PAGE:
Roger Thayer Stone Center For Latin American Studies

Tulane University

Stone Center alum Denise Frazier featured in Vanity Fair as slave rebellion reenactor

September 17th, 2019

On November 8th and 9th of this year, artist Dread Scott will stage his Slave Rebellion Reenactment, a re-creation of America’s largest plantation uprising. The original march took place over the course of two days in January 1811, progressing from Louisiana’s German Coast to New Orleans with a slave driver of Haitian descent named Charles Deslondes at the helm. This fall, over two centuries later, Scott’s elaborate performance-art piece will reproduce and pay homage to this monumental moment that, until very recently, had been lost to history.

One of five-hundred reenactors is Denise Frazier, an SCLAS alum and the assistant director of the New Orleans Center for the Gulf South. She and fellow New Orleans participants are featured in the October 2019 Vanity Fair piece “Dread Scott’s Rebellion,” by Julian Lucas:

“Deslondes’s rebels came from a myriad of African nations; Scott’s represent a similar diversity of organizations in New Orleans’s arts, activist, and academic communities. I met several of them for a costume fitting at Antenna, a nonprofit gallery and arts space on St. Claude Avenue in the Bywater that is helping to sponsor the reenactment. The gathering had the casually energized atmosphere of a campaign office. Scott circled the room taking pictures, wearing an 1811 New Orleans team tee designed for the project’s Kickstarter campaign. (The bulk of the budget will be supplied by grants from philanthropic nonprofits including the Open Society Foundations, the MAP Fund, VIA Art Fund, and A Blade of Grass.) Someone remarked that the outfits, researched by Scott’s costumers at the nonprofit RicRack Nola, seemed too upmarket for the enslaved. Should they even be wearing shoes? Scott demurred. Enslaved people, he said, were the country’s most valuable asset class; if you drive a Mercedes, you’re not going to ruin its treads. ‘Besides,’ he added for good measure, ‘I’m sure they picked up some nice swag at the plantations they pillaged.’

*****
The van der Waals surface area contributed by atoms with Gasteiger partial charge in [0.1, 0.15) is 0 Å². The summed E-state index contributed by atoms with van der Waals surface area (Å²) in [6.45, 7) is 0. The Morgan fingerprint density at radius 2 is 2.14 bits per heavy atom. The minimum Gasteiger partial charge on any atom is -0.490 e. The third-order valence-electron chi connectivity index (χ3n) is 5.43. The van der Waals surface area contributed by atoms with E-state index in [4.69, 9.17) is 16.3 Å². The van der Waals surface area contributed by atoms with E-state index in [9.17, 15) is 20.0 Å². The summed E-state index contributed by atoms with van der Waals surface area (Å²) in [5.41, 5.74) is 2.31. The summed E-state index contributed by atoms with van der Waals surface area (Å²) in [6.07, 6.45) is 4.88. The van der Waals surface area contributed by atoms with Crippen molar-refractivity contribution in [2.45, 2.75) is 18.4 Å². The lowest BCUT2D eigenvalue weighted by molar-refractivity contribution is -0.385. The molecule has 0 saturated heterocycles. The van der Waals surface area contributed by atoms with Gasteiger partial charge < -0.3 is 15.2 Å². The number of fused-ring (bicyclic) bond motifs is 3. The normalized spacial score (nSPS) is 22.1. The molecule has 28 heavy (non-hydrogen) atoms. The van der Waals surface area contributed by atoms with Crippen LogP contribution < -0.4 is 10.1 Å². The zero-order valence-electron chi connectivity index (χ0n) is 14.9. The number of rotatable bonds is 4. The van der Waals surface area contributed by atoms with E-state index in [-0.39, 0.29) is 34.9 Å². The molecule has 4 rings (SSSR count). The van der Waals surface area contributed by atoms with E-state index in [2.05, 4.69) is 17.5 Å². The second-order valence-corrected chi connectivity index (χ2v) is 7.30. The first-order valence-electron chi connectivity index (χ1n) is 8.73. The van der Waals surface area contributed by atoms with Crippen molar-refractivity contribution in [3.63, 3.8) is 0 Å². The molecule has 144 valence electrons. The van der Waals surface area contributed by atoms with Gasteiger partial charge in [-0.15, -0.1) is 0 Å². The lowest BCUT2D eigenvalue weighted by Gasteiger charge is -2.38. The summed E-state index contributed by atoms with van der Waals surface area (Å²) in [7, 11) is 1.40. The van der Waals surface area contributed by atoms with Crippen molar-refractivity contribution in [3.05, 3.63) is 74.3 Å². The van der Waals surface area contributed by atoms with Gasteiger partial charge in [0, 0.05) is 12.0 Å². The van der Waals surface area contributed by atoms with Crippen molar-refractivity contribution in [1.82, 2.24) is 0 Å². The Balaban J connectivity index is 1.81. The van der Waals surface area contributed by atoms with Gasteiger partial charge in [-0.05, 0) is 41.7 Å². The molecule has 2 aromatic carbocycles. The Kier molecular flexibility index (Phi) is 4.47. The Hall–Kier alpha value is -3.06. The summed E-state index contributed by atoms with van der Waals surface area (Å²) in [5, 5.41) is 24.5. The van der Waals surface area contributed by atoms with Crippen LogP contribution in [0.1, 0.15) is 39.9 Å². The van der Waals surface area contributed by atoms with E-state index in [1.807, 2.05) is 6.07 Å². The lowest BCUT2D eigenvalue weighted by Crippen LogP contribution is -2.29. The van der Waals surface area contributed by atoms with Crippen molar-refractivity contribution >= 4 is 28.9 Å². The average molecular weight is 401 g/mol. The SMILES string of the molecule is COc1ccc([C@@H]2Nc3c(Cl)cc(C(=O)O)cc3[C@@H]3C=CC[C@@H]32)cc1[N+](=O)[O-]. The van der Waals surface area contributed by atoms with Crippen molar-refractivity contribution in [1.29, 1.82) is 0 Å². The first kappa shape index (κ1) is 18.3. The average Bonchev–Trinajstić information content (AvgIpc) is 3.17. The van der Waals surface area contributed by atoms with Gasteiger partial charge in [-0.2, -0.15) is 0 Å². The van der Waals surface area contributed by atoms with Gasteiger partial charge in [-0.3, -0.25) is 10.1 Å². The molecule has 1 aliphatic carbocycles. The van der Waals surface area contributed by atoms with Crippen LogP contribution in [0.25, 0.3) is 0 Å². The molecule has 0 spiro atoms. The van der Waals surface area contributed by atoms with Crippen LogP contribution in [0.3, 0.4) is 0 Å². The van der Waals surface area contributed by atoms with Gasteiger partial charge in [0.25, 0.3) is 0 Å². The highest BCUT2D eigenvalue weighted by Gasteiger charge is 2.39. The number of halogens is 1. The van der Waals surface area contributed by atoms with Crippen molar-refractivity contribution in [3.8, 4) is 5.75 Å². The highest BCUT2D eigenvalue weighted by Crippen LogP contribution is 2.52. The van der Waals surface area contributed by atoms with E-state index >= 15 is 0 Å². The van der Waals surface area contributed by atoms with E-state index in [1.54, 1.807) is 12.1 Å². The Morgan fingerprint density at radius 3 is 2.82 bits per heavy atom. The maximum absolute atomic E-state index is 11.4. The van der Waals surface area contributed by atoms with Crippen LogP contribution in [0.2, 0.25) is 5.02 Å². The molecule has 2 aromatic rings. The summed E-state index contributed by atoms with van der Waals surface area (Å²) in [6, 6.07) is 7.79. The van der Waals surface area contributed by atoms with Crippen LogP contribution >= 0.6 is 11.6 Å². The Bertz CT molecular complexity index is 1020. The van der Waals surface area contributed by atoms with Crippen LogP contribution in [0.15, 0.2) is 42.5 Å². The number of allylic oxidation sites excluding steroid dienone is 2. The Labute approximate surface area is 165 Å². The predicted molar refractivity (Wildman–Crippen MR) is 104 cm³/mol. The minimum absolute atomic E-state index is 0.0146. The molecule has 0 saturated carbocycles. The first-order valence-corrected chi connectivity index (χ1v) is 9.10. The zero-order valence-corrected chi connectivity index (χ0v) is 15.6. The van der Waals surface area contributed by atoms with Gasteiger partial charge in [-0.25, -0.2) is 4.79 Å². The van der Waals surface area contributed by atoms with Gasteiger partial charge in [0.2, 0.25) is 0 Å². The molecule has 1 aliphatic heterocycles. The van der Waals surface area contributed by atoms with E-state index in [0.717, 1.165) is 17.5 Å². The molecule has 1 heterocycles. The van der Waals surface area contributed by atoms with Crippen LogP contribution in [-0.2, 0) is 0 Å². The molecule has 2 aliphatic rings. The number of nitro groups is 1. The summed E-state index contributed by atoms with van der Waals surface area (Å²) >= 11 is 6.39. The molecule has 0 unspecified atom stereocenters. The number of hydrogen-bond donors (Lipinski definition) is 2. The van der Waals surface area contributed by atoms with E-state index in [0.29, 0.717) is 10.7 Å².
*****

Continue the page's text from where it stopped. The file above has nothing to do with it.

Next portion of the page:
Denise Frazier, a Tulane music scholar and assistant director of the New Orleans Center for the Gulf South, posed with a machete in a red head wrap and blue-striped chintz dress. The rebellion’s community outreach director, Malcolm Suber—a veteran academic, labor activist, and national figure in the Take Em Down NOLA campaign against monuments to slaveholders and segregationists—stood like da Vinci’s Vitruvian Man for the seamstress. In another corner of the room sat Imani Jacqueline Brown, at the time director of programs at Antenna. She compared Scott’s rebellion to ‘a spark in the wind setting little fires across the city.’ All year long, sewing circles have been finishing costumes; volunteers have included everyone from retired nurses to undergraduates at Xavier University of Louisiana, where Ron Bechet, an artist and professor, is teaching a course on the uprising.”

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